The propaganda hits you the minute you see the sky-high brand name hieroglyphs. Giant smiling families gazing down over the entrance to a Mothercare. ‘M&S’ hanging like a massive totem. Floating retail commandments in single words, Breathe, Eat, Relax, Play...
About a year ago I went out on the streets in the thick of one of the worst riots in Manchester’s history since Peterloo, tail-ending the spectacularly violent summer of 2011 when a chain of British cities erupted in flames and looting. Having observed the hooded kids kicking in the doors of sportswear and mobile phone chain stores, I made the observation that for a generation programmed for retail, the sight of them looting a Foot Locker or a Carphone Warehouse wasn’t so much a street protest as a very forceful method of going shopping.
Only a couple of months later Europe’s largest mall opened up in Stratford on the Olympic site, a high security glass compound overshadowing the old indoor market, where proprietors are presumably looking forward to an Olympian record of bankruptcies now they have to compete with Xanadu over the road. It's colossal. Step out of the station and the sheer size of it knocks the wind out of you. You're wafted up a hill by obliging escalator beneath ceilings thirty foot high and giant flagship brands. Gleaming concourses mopped by immigrant sponges. Bent metal rods sticking out of the ground posing as sculpture. Downstairs there’s a prefab pub calling itself a Microbrewery with all the atmosphere of an antiseptic wipe.
One of the first things you notice is how small you feel. That’s what monumental architecture does, with its curtain wall cliffs, its glass canyons. It shrinks the human being. Just to get from M&S to Accessorize takes about two and a half days.
So why? Why does it all have to make you feel so insignificant?
Westfield Stratford isn’t a mall, it’s a monument. It’s a Great Exhibition Crystal Palace reborn for the age of retail. Just as that 1851 glass-walled construction embodied British might and bullishness at the peak of empire, so does Westfield justify shopping as the beating heart of the consumer society. It’s not agit-prop, it’s agit-shop. Covered arcades wide enough to house the chariot for a triumphal emperor? Spurious justification by government with words like ‘empowerment’ and ‘community’? Check, check. It’s not architectural shock and awe. It’s shop and awe.
Wandering around Westfield made me think back to those riots. Perhaps I was wrong, or perhaps I oversimplified things. I don’t think it’s incorrect to say unchecked materialism was one of the reasons people rioted, but it was only one of the reasons. There are lots of reasons why people riot. Because they’re angry. Because of peer pressure. I learnt a lot when I watched Manchester become a temporary minor war zone, and here’s one thing I learnt: that just like any other kind of social activity, a lot of the people involved are just sort of hanging round. No program, no target. As things got violent, some of them got violent. As things got nicked, some of them nicked things. It’s the way crowds work. Probably a good third of all the kids at the riots were little more than rubberneckers caught up in something they hardly comprehended. Throwing a stone at a luxury hotel, baiting a helmeted cop. Scooping up a discarded bottle of Evian or a bag of crisps, the way kids do. Some of them got prison sentences.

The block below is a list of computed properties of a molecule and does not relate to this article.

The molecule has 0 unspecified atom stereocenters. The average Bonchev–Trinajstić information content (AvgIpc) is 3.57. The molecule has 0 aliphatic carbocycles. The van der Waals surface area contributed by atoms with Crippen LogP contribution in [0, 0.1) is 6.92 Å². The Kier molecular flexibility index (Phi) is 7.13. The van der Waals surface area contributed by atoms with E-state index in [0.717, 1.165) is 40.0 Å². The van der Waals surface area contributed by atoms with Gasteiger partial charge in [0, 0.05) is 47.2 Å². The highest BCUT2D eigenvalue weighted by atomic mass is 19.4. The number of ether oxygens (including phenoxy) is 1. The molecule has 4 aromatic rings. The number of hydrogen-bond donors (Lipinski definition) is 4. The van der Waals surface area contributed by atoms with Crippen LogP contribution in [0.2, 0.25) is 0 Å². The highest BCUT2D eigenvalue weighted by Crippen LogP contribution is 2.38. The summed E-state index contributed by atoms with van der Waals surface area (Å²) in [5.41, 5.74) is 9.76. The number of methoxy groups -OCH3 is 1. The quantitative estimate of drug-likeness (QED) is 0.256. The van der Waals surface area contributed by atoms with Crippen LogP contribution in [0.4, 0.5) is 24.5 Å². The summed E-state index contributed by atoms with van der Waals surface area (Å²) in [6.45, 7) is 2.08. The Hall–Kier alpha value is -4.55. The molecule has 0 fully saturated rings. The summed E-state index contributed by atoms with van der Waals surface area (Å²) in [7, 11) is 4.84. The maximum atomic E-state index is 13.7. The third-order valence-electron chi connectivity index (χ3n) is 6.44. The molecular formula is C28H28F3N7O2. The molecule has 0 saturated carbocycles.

You look up at the Westfield Stratford complex and you know there could never be riots here. It’s a fortress protected by reinforced glass and CCTV. The ceilings stretch away from you. You’d never even reach.
I wandered out of the mall and onto the little bridge where an oily sun was descending over east London. Stretching away below me I could see late-stage preparations in the final push towards the Olympics: gates, watchtowers, electrified fencing, yellow coats, passes, wires, cameras. I watched it and I remembered back to that night. I recalled the broken glass and the flames and the sirens, and I thought about the other reason people riot. It’s one that I’ve never really come out and admitted, and yet it’s possibly the most powerful one of all, and it explains soccer hooligans, and pub fights, and the buildings burning in Athens, and lynchings, and just about any other descent into mob horror we see around us. I didn’t break the law once that night, and I don’t support looting or violence - but there was a moment when I stood watching the crowd surging and the glass breaking around me, and I can’t deny that I felt the thrill of it all. Perhaps that’s the final reason people riot. Because when you’re caught up in the whole thing, it’s just sort of fun.